As the sunny days of the warmer months stretch on well into fall, the high temperatures might make customers second guess that chocolate bar purchase.
The best warm weather bet for sweet treats? Gummies!
Gummies really stand up to the heat (see below for the science behind it).
Showcasing a wide variety of sweet (or sour), chewy gummies in a prominent location in your shop for the warmer months is a great way to help increase impulse sales. Innovation and creativity are driving new products into the market and customers are eating it all up!
The non-chocolate chewy candy market is growing. The National Confectioners Association reports that sales of the chewy candy category increased by 4.1% year over with sales over $2,164,000,000 for the year ending 2017. 1
It seems every customer has their own nostalgic favorite—gummy bears, sour worms, fruit slices— and each of these have different textures and eating experiences. As customers reach for all things gummy this season, you can wow them with some sweet science facts about what makes each type distinctive.
Read on to learn more and explore the characteristics that make pectin and gelatin gummies so unique.
Gelatin gummies — elastic and chewy.
The gelling agent, gelatin, is pure protein.
Gelatin creates relatively strong gels that are formed via protein strand associations which tangle and link together to form strong junctions.
That lends the product sturdy stretch but also a quality called thermoreversibility. That means that in high temperatures, the gel reverses and the product becomes liquid. Cool it down, and the product re-gels.
Leave a bag of gummies in a car on a really hot day, and you’ll experience the meltdown.
Did you know: gelatin is derived from animal connective tissue? It is created with proteins extracted from skin or bone. So, your vegan and vegetarian customers may ask for gummy alternatives. Perhaps you can satisfy their gummy urge with pectin gummies.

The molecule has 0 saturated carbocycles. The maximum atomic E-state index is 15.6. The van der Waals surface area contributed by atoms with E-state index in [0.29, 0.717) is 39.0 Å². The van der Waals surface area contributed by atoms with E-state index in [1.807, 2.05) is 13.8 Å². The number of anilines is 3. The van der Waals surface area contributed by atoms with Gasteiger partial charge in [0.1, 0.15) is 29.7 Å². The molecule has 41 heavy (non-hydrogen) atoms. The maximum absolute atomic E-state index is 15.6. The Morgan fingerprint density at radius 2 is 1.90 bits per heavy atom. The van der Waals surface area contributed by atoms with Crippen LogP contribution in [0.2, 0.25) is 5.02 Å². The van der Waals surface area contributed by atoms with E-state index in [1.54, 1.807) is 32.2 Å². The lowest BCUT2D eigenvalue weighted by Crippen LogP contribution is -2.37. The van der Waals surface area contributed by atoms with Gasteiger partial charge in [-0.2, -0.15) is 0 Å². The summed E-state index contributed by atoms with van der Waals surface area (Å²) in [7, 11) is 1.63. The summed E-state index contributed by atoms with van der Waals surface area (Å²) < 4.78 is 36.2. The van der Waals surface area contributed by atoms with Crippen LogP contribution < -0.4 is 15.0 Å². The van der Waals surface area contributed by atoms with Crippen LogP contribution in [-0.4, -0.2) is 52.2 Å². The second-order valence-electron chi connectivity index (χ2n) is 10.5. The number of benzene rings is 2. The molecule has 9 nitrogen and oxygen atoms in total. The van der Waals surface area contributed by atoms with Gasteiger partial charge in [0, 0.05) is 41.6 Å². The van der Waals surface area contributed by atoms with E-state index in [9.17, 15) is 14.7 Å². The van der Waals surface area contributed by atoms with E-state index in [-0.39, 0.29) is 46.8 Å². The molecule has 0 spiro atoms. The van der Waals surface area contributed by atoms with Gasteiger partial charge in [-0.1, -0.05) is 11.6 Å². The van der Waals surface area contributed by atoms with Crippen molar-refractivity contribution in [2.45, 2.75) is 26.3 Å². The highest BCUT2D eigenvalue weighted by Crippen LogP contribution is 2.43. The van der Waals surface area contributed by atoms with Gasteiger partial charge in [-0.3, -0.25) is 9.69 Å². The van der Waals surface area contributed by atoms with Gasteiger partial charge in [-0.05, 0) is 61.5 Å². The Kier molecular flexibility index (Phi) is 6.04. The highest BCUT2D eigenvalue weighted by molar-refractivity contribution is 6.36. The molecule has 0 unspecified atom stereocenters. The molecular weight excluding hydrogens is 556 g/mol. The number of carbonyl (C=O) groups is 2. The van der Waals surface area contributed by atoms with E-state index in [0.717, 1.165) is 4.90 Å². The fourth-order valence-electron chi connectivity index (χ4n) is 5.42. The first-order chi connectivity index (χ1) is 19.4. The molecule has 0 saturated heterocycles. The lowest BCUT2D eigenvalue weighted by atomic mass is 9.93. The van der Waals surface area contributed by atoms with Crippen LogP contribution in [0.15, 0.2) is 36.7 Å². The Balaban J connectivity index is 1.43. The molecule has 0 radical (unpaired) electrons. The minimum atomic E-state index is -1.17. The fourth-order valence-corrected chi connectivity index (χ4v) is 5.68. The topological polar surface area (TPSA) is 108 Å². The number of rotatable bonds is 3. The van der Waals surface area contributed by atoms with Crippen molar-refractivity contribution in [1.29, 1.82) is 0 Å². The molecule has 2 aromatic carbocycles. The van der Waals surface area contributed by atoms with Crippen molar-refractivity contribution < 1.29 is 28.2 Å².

Pectin gummies – softer chew, more tender bite.
Defining textural characteristics are a more tender, soft bite, but a much shorter, brittle product than gelatin gummies (in layman’s terms – not as much stretch).
Pectin is a carbohydrate called a polysaccharide that is present in the skin of fruits and vegetables, and most commercial pectin is sourced from apple or citrus. See, it’s suitable for vegans and vegetarians.
While gelatin creates a pure protein gel, pectin gels are technically labeled as a jelly.
Instead of those junction points that define a gel, polysaccharide jellies are extremely thickened solutions turned solid.
Here’s the science behind Pectin:
There are two types of pectin identified by extra side chains that hang off of the main polysaccharide chain. You can either have a lot of these (high methoxyl), or not many (low methoxyl), and the quantity determines how the ingredient works.
The vast majority of pectin candies use high methoxyl pectin because its gelling is created through high sugar, high acid environments (the perfect storm in gummy candies).
Bonus: pectin generally creates a fast flavor release which makes for a great showcase for the candymaker.
And, Pectin is “hot car safe”.
Products made from this high methoxyl pectin are not thermoreversible and do not melt in higher temperatures. Perfect warm weather sweet treat!
How can you tell which is which?
Pectin and gelatin generate different types of gummies based on how they work. Stretchy gummy worms? Gelatin’s giving you that strength. Short, fast flavorful jelly beans? Pectin’s at work.
So, which one wins the battle? We do! We get endless possibilities of flavor, color, shape, and texture combinations for chewy candy. Whichever is your customer’s preference, Nassau Candy is the one-stop shop for everything gummy.
LEES, R., JACKSON, E.B. SUGAR CONFECTIONERY AND CHOCOLATE MANUFACTURE. 4TH EDITION. 1992.
SAHA, D., BHATTACHARYA, S. “HYDROCOLLOIDS AS THICKENING AND GELLING AGENTS IN FOOD: A CRITICAL REVIEW.” JOURNAL OF FOOD SCIENCE AND TECHNOLOGY. 2010. 47(6): 587-597.